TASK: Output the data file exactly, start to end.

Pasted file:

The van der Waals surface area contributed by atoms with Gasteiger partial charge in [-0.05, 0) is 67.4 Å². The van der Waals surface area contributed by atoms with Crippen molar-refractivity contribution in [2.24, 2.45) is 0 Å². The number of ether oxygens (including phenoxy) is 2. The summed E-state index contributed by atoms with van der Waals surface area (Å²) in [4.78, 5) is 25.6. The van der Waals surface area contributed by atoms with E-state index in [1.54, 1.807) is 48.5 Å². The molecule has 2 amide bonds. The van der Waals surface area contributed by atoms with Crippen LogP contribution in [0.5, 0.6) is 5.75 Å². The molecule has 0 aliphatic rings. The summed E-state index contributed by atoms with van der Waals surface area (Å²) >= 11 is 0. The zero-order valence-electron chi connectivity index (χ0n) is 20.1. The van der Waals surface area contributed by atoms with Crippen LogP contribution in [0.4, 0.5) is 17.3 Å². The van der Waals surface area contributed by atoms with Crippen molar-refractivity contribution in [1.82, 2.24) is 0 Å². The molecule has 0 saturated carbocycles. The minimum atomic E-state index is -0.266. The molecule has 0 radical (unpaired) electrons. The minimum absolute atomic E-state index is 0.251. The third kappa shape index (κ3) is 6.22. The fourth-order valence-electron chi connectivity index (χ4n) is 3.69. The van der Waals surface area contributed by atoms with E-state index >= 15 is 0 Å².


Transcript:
The van der Waals surface area contributed by atoms with Gasteiger partial charge in [-0.05, 0) is 67.4 Å². The van der Waals surface area contributed by atoms with Crippen molar-refractivity contribution in [2.24, 2.45) is 0 Å². The number of ether oxygens (including phenoxy) is 2. The summed E-state index contributed by atoms with van der Waals surface area (Å²) in [4.78, 5) is 25.6. The van der Waals surface area contributed by atoms with E-state index in [1.54, 1.807) is 48.5 Å². The molecule has 2 amide bonds. The van der Waals surface area contributed by atoms with Crippen LogP contribution in [0.5, 0.6) is 5.75 Å². The molecule has 0 aliphatic rings. The summed E-state index contributed by atoms with van der Waals surface area (Å²) >= 11 is 0. The zero-order valence-electron chi connectivity index (χ0n) is 20.1. The van der Waals surface area contributed by atoms with Crippen LogP contribution in [0.4, 0.5) is 17.3 Å². The van der Waals surface area contributed by atoms with Crippen molar-refractivity contribution in [1.82, 2.24) is 0 Å². The molecule has 0 saturated carbocycles. The minimum atomic E-state index is -0.266. The molecule has 0 radical (unpaired) electrons. The minimum absolute atomic E-state index is 0.251. The third kappa shape index (κ3) is 6.22. The fourth-order valence-electron chi connectivity index (χ4n) is 3.69. The van der Waals surface area contributed by atoms with E-state index >= 15 is 0 Å².